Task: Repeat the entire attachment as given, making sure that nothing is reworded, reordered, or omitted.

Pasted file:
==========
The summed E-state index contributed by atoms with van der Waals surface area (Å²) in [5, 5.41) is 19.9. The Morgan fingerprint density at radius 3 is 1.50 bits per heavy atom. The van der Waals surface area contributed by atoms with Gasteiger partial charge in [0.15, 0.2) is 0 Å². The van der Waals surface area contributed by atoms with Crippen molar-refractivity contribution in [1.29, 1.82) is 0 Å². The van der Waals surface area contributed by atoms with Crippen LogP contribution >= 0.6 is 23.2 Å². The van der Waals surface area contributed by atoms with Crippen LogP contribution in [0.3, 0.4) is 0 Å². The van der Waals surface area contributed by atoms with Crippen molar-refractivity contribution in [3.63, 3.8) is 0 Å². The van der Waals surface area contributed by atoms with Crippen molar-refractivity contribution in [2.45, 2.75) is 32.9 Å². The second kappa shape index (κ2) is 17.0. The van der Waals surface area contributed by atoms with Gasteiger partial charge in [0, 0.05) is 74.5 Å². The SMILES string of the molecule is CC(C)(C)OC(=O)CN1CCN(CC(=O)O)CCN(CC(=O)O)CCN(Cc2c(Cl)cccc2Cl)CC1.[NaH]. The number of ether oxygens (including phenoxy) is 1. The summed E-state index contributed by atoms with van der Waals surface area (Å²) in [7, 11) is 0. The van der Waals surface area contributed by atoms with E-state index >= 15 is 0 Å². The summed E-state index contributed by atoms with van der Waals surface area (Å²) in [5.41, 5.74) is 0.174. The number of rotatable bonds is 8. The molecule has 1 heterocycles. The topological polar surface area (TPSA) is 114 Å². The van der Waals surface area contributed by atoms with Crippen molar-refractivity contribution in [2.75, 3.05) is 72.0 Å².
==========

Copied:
The summed E-state index contributed by atoms with van der Waals surface area (Å²) in [5, 5.41) is 19.9. The Morgan fingerprint density at radius 3 is 1.50 bits per heavy atom. The van der Waals surface area contributed by atoms with Gasteiger partial charge in [0.15, 0.2) is 0 Å². The van der Waals surface area contributed by atoms with Crippen molar-refractivity contribution in [1.29, 1.82) is 0 Å². The van der Waals surface area contributed by atoms with Crippen LogP contribution >= 0.6 is 23.2 Å². The van der Waals surface area contributed by atoms with Crippen LogP contribution in [0.3, 0.4) is 0 Å². The van der Waals surface area contributed by atoms with Crippen molar-refractivity contribution in [3.63, 3.8) is 0 Å². The van der Waals surface area contributed by atoms with Crippen molar-refractivity contribution in [2.45, 2.75) is 32.9 Å². The second kappa shape index (κ2) is 17.0. The van der Waals surface area contributed by atoms with Gasteiger partial charge in [0, 0.05) is 74.5 Å². The SMILES string of the molecule is CC(C)(C)OC(=O)CN1CCN(CC(=O)O)CCN(CC(=O)O)CCN(Cc2c(Cl)cccc2Cl)CC1.[NaH]. The number of ether oxygens (including phenoxy) is 1. The summed E-state index contributed by atoms with van der Waals surface area (Å²) in [7, 11) is 0. The van der Waals surface area contributed by atoms with E-state index >= 15 is 0 Å². The summed E-state index contributed by atoms with van der Waals surface area (Å²) in [5.41, 5.74) is 0.174. The number of rotatable bonds is 8. The molecule has 1 heterocycles. The topological polar surface area (TPSA) is 114 Å². The van der Waals surface area contributed by atoms with Crippen molar-refractivity contribution in [2.75, 3.05) is 72.0 Å².